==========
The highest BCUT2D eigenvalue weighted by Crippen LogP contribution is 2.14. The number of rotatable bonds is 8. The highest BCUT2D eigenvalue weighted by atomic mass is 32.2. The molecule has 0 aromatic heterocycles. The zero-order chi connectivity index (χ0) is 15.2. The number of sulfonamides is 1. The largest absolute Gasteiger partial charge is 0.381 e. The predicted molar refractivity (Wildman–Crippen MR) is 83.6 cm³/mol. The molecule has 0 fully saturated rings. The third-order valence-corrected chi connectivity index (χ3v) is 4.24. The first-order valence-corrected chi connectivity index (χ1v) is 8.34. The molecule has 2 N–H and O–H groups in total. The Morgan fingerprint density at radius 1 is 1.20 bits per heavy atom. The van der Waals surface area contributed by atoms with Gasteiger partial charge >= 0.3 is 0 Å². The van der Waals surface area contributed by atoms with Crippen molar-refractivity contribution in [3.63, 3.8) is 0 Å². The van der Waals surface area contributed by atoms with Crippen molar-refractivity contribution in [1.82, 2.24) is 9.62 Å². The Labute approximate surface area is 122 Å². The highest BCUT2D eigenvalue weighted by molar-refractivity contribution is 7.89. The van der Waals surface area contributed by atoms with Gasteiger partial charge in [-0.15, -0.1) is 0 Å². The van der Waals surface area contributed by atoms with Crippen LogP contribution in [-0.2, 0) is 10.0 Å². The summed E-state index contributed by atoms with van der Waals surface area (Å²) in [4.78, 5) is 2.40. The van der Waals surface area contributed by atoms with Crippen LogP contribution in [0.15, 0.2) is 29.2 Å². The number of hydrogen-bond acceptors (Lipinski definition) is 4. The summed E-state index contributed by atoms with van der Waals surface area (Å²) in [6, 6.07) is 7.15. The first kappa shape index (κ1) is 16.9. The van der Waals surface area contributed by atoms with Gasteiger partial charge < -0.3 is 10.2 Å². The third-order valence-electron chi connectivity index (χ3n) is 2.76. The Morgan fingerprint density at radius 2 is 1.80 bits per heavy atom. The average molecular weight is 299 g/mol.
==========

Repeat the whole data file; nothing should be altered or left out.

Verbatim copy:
The highest BCUT2D eigenvalue weighted by Crippen LogP contribution is 2.14. The number of rotatable bonds is 8. The highest BCUT2D eigenvalue weighted by atomic mass is 32.2. The molecule has 0 aromatic heterocycles. The zero-order chi connectivity index (χ0) is 15.2. The number of sulfonamides is 1. The largest absolute Gasteiger partial charge is 0.381 e. The predicted molar refractivity (Wildman–Crippen MR) is 83.6 cm³/mol. The molecule has 0 fully saturated rings. The third-order valence-corrected chi connectivity index (χ3v) is 4.24. The first-order valence-corrected chi connectivity index (χ1v) is 8.34. The molecule has 2 N–H and O–H groups in total. The Morgan fingerprint density at radius 1 is 1.20 bits per heavy atom. The van der Waals surface area contributed by atoms with Gasteiger partial charge >= 0.3 is 0 Å². The van der Waals surface area contributed by atoms with Crippen molar-refractivity contribution in [3.63, 3.8) is 0 Å². The van der Waals surface area contributed by atoms with Crippen molar-refractivity contribution in [1.82, 2.24) is 9.62 Å². The Labute approximate surface area is 122 Å². The highest BCUT2D eigenvalue weighted by molar-refractivity contribution is 7.89. The van der Waals surface area contributed by atoms with Gasteiger partial charge in [-0.15, -0.1) is 0 Å². The van der Waals surface area contributed by atoms with Crippen LogP contribution in [-0.2, 0) is 10.0 Å². The summed E-state index contributed by atoms with van der Waals surface area (Å²) in [4.78, 5) is 2.40. The van der Waals surface area contributed by atoms with Crippen LogP contribution in [0.15, 0.2) is 29.2 Å². The number of hydrogen-bond acceptors (Lipinski definition) is 4. The summed E-state index contributed by atoms with van der Waals surface area (Å²) in [6, 6.07) is 7.15. The first kappa shape index (κ1) is 16.9. The van der Waals surface area contributed by atoms with Gasteiger partial charge < -0.3 is 10.2 Å². The third-order valence-electron chi connectivity index (χ3n) is 2.76. The Morgan fingerprint density at radius 2 is 1.80 bits per heavy atom. The average molecular weight is 299 g/mol.